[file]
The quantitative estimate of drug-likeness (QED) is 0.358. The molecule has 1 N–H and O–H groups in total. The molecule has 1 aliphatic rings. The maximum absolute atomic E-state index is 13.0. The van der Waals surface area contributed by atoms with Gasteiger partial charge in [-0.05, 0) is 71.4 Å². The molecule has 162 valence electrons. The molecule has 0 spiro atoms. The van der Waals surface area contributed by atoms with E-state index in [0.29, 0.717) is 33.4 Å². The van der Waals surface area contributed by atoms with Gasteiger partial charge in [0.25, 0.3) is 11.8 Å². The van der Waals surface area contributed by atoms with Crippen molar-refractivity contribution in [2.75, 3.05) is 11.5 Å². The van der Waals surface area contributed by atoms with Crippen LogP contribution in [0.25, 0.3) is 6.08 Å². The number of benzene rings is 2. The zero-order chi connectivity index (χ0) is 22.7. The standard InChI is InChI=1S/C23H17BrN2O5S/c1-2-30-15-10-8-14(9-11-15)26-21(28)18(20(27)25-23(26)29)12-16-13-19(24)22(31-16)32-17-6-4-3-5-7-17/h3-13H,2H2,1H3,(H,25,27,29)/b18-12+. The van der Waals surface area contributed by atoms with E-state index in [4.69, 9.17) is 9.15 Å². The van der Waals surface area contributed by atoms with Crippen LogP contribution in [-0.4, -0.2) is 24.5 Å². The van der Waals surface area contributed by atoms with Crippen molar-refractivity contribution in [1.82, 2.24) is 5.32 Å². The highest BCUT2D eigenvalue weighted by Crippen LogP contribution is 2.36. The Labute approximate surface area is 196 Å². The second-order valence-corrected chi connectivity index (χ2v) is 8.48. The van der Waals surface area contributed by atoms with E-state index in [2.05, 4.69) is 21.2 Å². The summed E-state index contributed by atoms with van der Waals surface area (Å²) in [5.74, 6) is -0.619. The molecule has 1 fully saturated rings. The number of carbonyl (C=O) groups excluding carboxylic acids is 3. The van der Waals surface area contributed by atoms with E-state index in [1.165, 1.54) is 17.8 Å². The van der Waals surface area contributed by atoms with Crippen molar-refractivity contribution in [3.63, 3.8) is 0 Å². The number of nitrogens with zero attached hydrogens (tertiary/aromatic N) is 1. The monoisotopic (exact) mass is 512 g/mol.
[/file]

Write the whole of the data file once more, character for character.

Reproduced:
The quantitative estimate of drug-likeness (QED) is 0.358. The molecule has 1 N–H and O–H groups in total. The molecule has 1 aliphatic rings. The maximum absolute atomic E-state index is 13.0. The van der Waals surface area contributed by atoms with Gasteiger partial charge in [-0.05, 0) is 71.4 Å². The molecule has 162 valence electrons. The molecule has 0 spiro atoms. The van der Waals surface area contributed by atoms with E-state index in [0.29, 0.717) is 33.4 Å². The van der Waals surface area contributed by atoms with Gasteiger partial charge in [0.25, 0.3) is 11.8 Å². The van der Waals surface area contributed by atoms with Crippen molar-refractivity contribution in [2.75, 3.05) is 11.5 Å². The van der Waals surface area contributed by atoms with Crippen LogP contribution in [0.25, 0.3) is 6.08 Å². The number of benzene rings is 2. The zero-order chi connectivity index (χ0) is 22.7. The standard InChI is InChI=1S/C23H17BrN2O5S/c1-2-30-15-10-8-14(9-11-15)26-21(28)18(20(27)25-23(26)29)12-16-13-19(24)22(31-16)32-17-6-4-3-5-7-17/h3-13H,2H2,1H3,(H,25,27,29)/b18-12+. The van der Waals surface area contributed by atoms with E-state index in [4.69, 9.17) is 9.15 Å². The van der Waals surface area contributed by atoms with Crippen LogP contribution in [-0.4, -0.2) is 24.5 Å². The van der Waals surface area contributed by atoms with Crippen molar-refractivity contribution in [1.82, 2.24) is 5.32 Å². The highest BCUT2D eigenvalue weighted by Crippen LogP contribution is 2.36. The Labute approximate surface area is 196 Å². The second-order valence-corrected chi connectivity index (χ2v) is 8.48. The van der Waals surface area contributed by atoms with E-state index in [2.05, 4.69) is 21.2 Å². The summed E-state index contributed by atoms with van der Waals surface area (Å²) in [5.74, 6) is -0.619. The molecule has 1 fully saturated rings. The number of carbonyl (C=O) groups excluding carboxylic acids is 3. The van der Waals surface area contributed by atoms with E-state index in [1.165, 1.54) is 17.8 Å². The van der Waals surface area contributed by atoms with Crippen molar-refractivity contribution in [3.63, 3.8) is 0 Å². The number of nitrogens with zero attached hydrogens (tertiary/aromatic N) is 1. The monoisotopic (exact) mass is 512 g/mol.